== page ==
‘The beauty of our land is going to be drastically changed’: Wildfire evacuees worry about community left behind

'The beauty of our land is going to be drastically changed': Wildfire evacuees worry about community left behind


As the evacuation of Little Grand Rapids, Man. winds down residents from the community are left worried about their community.

A total of around 1100 people from Little Grand Rapids and the nearby Pauingassi First Nation had to be flown to Winnipeg due to a large wildfire burning out of control near the two communities.

As of Thursday afternoon the Canadian Red Cross said 18 people remained in Little Grand Rapids while 219 people still required transportation out of Pauingassi.

The Red Cross expected Thursday afternoon that everyone would be out of the two communities by Thursday night.

In Winnipeg, 863 of the evacuees are now being housed in hotels.

A Canadian Armed Forces Hercules aircraft and Chinook helicopter have been assisting in the evacuation.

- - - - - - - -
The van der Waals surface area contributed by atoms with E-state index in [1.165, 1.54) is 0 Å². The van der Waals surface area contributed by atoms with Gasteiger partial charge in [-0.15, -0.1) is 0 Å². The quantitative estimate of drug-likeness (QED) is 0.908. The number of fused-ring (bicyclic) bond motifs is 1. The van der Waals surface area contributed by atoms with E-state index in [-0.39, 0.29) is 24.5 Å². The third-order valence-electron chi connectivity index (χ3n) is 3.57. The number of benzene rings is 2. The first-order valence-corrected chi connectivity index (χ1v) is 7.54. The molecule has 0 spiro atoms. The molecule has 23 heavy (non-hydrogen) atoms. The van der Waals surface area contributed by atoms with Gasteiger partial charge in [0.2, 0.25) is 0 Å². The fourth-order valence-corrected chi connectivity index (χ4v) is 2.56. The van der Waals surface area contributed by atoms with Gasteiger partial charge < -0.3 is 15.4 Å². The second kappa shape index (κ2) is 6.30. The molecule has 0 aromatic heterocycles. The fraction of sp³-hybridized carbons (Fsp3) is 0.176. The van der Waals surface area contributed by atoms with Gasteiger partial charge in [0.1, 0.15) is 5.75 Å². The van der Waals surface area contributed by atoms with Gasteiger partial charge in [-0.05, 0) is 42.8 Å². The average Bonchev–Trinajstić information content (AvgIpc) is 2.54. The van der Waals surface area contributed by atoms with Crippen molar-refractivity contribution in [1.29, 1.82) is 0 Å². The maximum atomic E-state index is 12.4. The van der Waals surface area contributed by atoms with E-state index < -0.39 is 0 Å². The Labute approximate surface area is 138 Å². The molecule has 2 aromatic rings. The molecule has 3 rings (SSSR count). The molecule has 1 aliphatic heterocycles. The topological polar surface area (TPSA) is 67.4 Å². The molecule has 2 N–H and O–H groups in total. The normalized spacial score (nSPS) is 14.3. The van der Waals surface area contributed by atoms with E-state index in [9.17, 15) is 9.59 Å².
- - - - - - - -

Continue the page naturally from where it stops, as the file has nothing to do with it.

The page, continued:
Officials said Thursday the Chinooks are no longer needed. Smaller planes are being used to extract the remaining residents from the fire zone.

The Hercules was scheduled to make one final trip Thursday afternoon from Red Lake, Ont. to Winnipeg. Smaller planes are moving people from Pauingassi, which doesn’t have an airstrip, to Little Grand Rapids where commercial planes are now able to travel from Little Grand Rapids to Winnipeg.

Heavy smoke and ash have made it difficult for planes to land in Little Grand Rapids. Float planes have been used to get people out of the area. Some seat as few as nine people.

Little Grand Rapids residents James Eischen and his sister Theresa arrived in Winnipeg Wednesday evening after being transported to Red Lake, Ont. in a Chinook and then transported to Winnipeg on the Hercules.

Theresa said she’s relieved to be safe and away from the fire but she’s concerned about what she’ll be going back to when it’s all over.

“That our community won’t have homes to come back to or not even just homes, just the land,” said Theresa. “The beauty of our land is going to be drastically changed.”

“Right now we’re relieved to be here, we’re relieved to be safe.”



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